Home Blog Uncategorized Why can’t brands replicate the success of “Some Good News?”

Why can’t brands replicate the success of “Some Good News?”


In case you missed it, John Krasinksi’s popular “Some Good News” was sold to VIACOM-CBS last week.

It’s not all that surprising. According to an AdAge article, SGN generated 55.3M views on Facebook alone since its inception–outranking Stephen Colbert and Seth Myers of late-night fame. It only trailed Noah, Fallon and Corden, but Krasinksi had only produced 15 videos on Facebook vs. Noah’s 297!

And, that’s just one platform! His YouTube numbers were similarly impressive. His first episode had 17M views while most hovered around 12M. Also, some context: Trevor Noah’s Daily Show currently has 7.45M subscribers–with a full team of talent and production behind him. Krasinksi’s show already has 2.58M with zero support, and only eight episodes in.

Point being: SGN has been a WILDLY popular show to say the least. And, that got me wondering: Why couldn’t brands replicate the success of Krasinksi’s show? After all, he’s an amateur when it comes to content marketing (and hosting talk shows) and he produced a show for eight weeks that was bought by one of the biggest media companies in the world!

But, before you go writing that “4 tips brands can learn from Some Good News” post, Krasinski had some huge advantages over brands. Advantages he exploited to the fullest:

1: The celebrity super network

Krasinski called in some favors. And, then he called in a few more. All through his celeb network. I mean, The Office reunion show alone is proof! He had Brad Pitt as a weatherman. He had Billie Eilish sing at prom (my favorite ep–see below). This was part of the intrigue of the show–which celeb was going to show up this week! I’m not sure brands have this kind of pull. Sure, they could leverage some of the celebrities and influencers they partner with, but that would cost them dearly. In this case, I’m guessing Krasinksi merely made a few phone calls and paid zero dollars for these appearances. BIG difference. Advantage Krasinksi.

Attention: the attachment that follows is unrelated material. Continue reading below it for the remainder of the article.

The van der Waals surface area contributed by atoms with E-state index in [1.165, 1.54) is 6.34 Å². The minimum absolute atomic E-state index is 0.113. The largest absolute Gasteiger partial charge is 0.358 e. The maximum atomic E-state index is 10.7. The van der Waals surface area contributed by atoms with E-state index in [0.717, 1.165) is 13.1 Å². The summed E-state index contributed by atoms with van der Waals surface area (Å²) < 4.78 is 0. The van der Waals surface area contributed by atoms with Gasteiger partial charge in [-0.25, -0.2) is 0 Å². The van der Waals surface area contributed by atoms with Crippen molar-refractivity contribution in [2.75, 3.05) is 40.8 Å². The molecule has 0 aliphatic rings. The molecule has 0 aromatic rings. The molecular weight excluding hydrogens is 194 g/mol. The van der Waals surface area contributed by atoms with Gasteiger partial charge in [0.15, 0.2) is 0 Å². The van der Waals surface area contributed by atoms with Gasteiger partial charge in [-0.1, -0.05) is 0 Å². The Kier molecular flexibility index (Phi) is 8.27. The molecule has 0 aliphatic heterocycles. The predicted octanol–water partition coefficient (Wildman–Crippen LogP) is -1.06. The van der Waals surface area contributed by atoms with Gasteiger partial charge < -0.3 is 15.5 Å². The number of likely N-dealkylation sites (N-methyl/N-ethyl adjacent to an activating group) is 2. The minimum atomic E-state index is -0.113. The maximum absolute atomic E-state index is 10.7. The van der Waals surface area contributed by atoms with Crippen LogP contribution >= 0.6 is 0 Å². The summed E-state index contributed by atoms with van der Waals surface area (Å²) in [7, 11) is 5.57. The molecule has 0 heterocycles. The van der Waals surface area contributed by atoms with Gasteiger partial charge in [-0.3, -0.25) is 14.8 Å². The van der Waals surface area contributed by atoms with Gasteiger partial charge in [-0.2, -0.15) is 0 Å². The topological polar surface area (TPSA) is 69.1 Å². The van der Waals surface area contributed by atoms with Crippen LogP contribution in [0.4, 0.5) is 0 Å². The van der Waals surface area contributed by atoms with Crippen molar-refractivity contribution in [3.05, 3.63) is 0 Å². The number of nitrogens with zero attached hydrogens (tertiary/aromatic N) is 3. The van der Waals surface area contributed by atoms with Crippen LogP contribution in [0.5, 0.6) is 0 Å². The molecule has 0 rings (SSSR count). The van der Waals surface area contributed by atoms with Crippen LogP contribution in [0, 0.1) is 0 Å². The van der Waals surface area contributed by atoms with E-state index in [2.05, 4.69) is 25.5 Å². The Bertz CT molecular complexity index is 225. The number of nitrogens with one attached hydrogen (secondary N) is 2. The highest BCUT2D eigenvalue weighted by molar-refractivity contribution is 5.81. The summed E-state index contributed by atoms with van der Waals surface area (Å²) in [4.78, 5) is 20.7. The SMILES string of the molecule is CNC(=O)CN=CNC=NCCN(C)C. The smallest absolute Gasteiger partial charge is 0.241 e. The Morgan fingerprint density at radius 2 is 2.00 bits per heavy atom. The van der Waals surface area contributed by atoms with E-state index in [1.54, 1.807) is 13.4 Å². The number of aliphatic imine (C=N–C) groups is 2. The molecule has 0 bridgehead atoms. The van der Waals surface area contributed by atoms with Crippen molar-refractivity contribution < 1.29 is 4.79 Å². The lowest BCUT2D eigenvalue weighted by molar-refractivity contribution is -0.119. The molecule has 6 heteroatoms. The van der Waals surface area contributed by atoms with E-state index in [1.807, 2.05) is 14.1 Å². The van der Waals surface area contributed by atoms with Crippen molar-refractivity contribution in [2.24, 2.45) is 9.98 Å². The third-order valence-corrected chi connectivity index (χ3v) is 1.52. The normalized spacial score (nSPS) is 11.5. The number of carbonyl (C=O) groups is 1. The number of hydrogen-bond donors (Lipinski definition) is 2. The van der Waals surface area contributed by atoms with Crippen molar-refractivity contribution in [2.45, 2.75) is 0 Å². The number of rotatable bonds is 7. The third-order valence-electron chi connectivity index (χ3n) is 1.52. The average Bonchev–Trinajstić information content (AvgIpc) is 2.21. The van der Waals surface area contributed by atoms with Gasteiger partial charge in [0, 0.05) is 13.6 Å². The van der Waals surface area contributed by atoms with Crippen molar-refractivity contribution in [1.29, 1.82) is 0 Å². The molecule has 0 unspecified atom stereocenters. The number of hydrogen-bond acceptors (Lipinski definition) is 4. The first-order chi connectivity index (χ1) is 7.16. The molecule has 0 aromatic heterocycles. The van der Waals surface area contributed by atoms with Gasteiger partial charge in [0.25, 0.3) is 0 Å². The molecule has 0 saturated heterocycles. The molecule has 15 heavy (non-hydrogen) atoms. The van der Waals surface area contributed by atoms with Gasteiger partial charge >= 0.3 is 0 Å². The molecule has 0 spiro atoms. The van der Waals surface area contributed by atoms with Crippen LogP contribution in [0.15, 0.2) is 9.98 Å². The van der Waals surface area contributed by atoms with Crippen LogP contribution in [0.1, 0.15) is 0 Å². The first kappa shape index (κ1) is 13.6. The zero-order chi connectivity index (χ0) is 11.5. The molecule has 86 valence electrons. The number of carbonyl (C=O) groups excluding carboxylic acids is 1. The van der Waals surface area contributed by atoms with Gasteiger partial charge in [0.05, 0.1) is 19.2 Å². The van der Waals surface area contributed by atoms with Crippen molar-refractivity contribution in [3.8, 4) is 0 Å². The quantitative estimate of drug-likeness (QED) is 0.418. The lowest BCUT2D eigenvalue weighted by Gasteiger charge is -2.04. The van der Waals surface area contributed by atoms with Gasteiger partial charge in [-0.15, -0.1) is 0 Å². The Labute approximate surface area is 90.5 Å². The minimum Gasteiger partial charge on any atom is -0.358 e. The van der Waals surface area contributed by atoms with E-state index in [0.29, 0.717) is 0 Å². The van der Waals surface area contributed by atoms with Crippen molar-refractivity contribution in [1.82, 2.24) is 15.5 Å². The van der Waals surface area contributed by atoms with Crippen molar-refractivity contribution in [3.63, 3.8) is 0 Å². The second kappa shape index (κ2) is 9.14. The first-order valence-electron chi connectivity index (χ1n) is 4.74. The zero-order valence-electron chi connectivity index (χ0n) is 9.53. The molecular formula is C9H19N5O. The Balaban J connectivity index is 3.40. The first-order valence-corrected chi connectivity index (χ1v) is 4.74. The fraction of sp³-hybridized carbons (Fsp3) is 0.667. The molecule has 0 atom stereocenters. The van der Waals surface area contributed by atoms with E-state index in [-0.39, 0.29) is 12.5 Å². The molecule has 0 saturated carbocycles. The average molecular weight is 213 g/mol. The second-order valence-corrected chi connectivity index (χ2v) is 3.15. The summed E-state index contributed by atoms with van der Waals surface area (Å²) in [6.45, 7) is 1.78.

2: Krasinksi is a pretty likeable guy

And his Hollywood star seems to be rising (his Jack Ryan seems to be a hit; only a matter of time until he’s “leading man” criteria). He’s also one of the stars of one of the biggest cult sitcoms of all-time (The Office reunion show was pretty solid–see below). That counts for a lot. And, doesn’t he just have that “I’d love to hang out with that guy”-kinda vibe? I think that’s a big part of what made the show successful–he appeals to a LOT of people. Now, brands could HIRE a guy like Krasinksi to host their branded shows. But, that would come at a big cost. Again, advantage Krasinksi.

3: Authenticity (and the boot-strapped nature of the program) rang true

I mean, he had a hand-drawn sign as his backdrop! He had a hand-drawn “I Love Dad” card in the background. He said the following in ep 1, which remains my favorite: “If it’s not clear already, I have absolutely no idea what I’m doing!”. The authenticity factor was off the charts. Now, a big part of that is he’s stuck at home producing this show on a shoestring. But, the other part of it was charming. And, almost comically under-produced. Brands, historically, do not like to go this route. Even now, during a pandemic! They want produced. They want buttoned up. They want polished. Under-produced and boot-strapped is not something brands do. At all, really. Adavantage: Krasinski.

4: The power of curation

One thing brands seem to really struggle with when it comes to brand journalism or content marketing is curation. They just don’t want to do it for whatever reason. They seem to think it holds no value, when quite the opposite is true. Curation holds tremendous power–especially in this current era of information overload. Krasinski is not really producing much new content on his show. Oh sure, he produced the Hamilton sing-along. And, the Billie Eilish prom song, I guess. But, for the most part, he’s curating “some good news.” (like he does in this episode below, curating recent COVID news from around the US). Plain and simple. Will brands do this now that Krasinski has shown them the error of their ways? My prediction: Doubtful. Advantage: Krasinksi.

As you can see, Krasinski had a lot of advantages over brands when it comes to producing content marketing–and he leveraged those to the hilt. Now, could brands pull this same kind of thing off? Sure. But, will they? That’s a completely different question. And, I think based on the basic analysis above, the answer is probably “no.”



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